Where to Sell Your Antiques for Cash

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The alternative to letting the antiques keep gathering dust is selling them to someone who will appreciate them. Not only is this great for the buyer, but it’s great for you – who doesn’t love a little more cash in their pocket?

But selling antiques can be a time-consuming and laborious process if you don’t know where to sell them for cash. The great news is that the Internet offers multiple venues for selling antiques for cash, and many of these websites use secure funds transfer systems to make things as regulated as possible. There are also real-world selling avenues, like flea markets.

Ultimately, you should consider a few things when selling your antiques:

  • How large or heavy are the antiques you want to sell? This may affect your shipping options or whether you’ll want to take them to a physical storefront
  • What’s your budget? Some websites charge fees for you to list your items to sell
  • How rare is the antique? Sometimes you need large potential buyer audiences to sell antique, while other items may be easier to unload on more niche markets

Let’s break down some of the best places where you can sell antiques for cash.

Etsy

Etsy is a great first stop if you want to sell your antiques for cash. That’s because it’s not only a marketplace for antiques, but it’s arguably the biggest digital shopping center for handcrafted or custom-made items and brands. Because antiques usually fit under a “vintage” description, selling such items, be they furniture, clothing or anything else is completely acceptable.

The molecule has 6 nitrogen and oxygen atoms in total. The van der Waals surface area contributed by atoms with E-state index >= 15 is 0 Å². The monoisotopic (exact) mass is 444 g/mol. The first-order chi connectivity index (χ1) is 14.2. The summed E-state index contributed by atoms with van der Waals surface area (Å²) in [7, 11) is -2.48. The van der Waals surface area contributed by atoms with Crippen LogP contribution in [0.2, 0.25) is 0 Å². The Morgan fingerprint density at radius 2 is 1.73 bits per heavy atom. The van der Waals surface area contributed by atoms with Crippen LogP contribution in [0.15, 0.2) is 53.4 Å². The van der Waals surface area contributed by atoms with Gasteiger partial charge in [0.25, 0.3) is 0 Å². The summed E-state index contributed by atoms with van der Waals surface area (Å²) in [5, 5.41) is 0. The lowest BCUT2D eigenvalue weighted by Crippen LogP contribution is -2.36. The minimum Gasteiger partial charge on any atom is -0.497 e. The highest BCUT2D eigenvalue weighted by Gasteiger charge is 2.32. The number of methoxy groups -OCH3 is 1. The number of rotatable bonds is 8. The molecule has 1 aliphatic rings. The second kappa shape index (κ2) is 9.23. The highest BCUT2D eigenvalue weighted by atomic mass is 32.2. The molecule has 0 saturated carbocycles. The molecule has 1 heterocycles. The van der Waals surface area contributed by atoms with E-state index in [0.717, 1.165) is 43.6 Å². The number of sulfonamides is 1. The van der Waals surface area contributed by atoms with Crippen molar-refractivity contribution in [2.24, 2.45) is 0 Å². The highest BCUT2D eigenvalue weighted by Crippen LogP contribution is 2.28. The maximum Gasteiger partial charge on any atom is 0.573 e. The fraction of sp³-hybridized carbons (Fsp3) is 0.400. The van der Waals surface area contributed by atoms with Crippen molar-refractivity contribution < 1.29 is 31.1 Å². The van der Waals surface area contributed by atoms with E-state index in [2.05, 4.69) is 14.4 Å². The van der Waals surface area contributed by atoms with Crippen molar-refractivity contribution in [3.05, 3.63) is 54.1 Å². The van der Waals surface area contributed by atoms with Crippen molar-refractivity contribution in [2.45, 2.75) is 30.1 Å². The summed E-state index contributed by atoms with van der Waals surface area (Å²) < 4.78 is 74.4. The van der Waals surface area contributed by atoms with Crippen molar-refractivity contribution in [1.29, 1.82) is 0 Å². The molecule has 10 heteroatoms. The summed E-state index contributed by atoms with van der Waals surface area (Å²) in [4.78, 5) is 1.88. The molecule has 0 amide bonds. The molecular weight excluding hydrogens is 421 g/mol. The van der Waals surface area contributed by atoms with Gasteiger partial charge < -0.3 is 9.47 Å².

In fact, you can sell tons of things on Etsy thanks to the vintage qualifier. This includes toys and games, accessories, home decor items, and even entertainment products like books or movies.

However, keep in mind that Etsy has a 20 year age rule – that is, anything you want to sell under the vintage qualifier must be at least 20 years old. You technically can’t sell vintage items below that age on Etsy. They also charge fees: a $.20 listing fee and a 5% transaction fee after your item sells.

Still, Etsy is quite a good choice if you want to quickly connect with other antique shoppers or enthusiasts. The site is easy to navigate, setting up an account is relatively quick, and you’ll be able to find a marketplace for your antique goods without too much difficulty.

OfferUp

OfferUp is pretty similar to Craigslist (more on that site below), as it’s intended to be used for local buyers and sellers of various goods. It’s an attractive option because they don’t charge any listing or selling fees for its users. Even better, OfferUp offers a specific section of the site dedicated to selling vintage or antique items.

As a result, buyers will have an easier time finding your antiques and you’ll have an easier time selling your antiques for cash. You can even haggle over cash transactions without too much difficulty since OfferUp can let you filter for different buyers in your local area, making meet-ups a breeze.